At Room & Board, we are committed to constructing and redeveloping buildings to align with our environmental goals and strengthen communities. Just like we appreciate good furniture design, we appreciate good architecture. For that reason, we prefer to put in the extra effort to repurpose structures with great architecture instead of leveling and starting over.
“Each of our buildings has a unique character,” shares Design Construction Manager Bill Lyons. “We take the special features of the building and enhance the existing architecture to reflect the community as well as our brand.”
Read on to learn more about the histories of some of our showroom buildings and how we’ve repurposed them to become even more beautiful.
Formerly a meat processing plant, our Atlanta showroom combines three buildings from the 1920s, 1960s and 2000s. Reconstruction included leveling the pitched floors, which were useful for the original plant when cleaning the facility. Then, we created a unified space using Southern Yellow Pine floors. The stunning floors reflect the region and celebrate the character of each era.
Housed in the historic Sherman Building, our Boston showroom was originally constructed in 1908. The old, dilapidated building was restored to its original glory as required by the Back Bay area. The white clapboard-style wall by the stairwell gives a nod to its Northeastern roots.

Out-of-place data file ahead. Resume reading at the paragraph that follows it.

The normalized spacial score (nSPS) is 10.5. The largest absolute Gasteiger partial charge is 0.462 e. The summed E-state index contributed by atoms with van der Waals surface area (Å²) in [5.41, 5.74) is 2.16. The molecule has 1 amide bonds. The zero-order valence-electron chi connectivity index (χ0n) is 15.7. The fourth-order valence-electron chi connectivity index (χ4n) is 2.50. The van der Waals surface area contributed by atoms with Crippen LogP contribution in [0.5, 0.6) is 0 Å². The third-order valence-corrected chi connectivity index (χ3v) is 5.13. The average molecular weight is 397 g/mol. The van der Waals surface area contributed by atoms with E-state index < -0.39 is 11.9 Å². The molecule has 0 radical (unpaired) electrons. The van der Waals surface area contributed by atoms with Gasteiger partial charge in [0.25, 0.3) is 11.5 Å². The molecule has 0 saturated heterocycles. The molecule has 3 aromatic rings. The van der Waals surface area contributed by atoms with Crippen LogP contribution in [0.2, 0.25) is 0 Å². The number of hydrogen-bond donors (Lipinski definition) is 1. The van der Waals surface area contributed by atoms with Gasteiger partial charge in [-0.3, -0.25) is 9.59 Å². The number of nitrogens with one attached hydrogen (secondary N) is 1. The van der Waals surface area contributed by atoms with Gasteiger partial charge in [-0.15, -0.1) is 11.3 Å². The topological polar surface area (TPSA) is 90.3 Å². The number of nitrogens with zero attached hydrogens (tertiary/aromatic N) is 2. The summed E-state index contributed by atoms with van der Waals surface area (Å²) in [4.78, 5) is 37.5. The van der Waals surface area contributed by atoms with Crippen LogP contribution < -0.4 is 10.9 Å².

Located in the Helms Bakery Building built in the 1930s, our Los Angeles showroom features gorgeous high vaulted ceilings that can make the space challenging for customers when trying to relate the environment to their home. We worked with the existing architecture to create a visual line to help bring the space to scale for our customers. We chose to complement the historical structure made of all Douglas fir with end-grain wood floors from the region and windows that reflect the character of the building.
Originally built in 1924 as the Fisk Tire Building, our Portland showroom reflects the Pacific Northwest. We sandblasted the Douglas Fir ceilings, added end grain wood block floors and replaced windows to maintain the warehouse feel of the Pearl District.
Not all of our stores have a deep history. Our Seattle showroom replaced a first generation Barnes & Noble store that went out of business. Located on the second floor, we deconstructed a corner of the building to create a dramatic entry. We also added windows and skylights to bring in more natural light. To make it feel more like the Pacific Northwest, we incorporated a water feature, reflecting pool and lush landscape.
Initially built as a Model T dealership, our Washington, D.C. showroom was used as a church before it sat empty for several years with cinder blocks in the windows and graffiti on the walls. Keeping as much of the original structure as possible, we built a new façade and a garden space for the community’s enjoyment.
Photos by Room & Board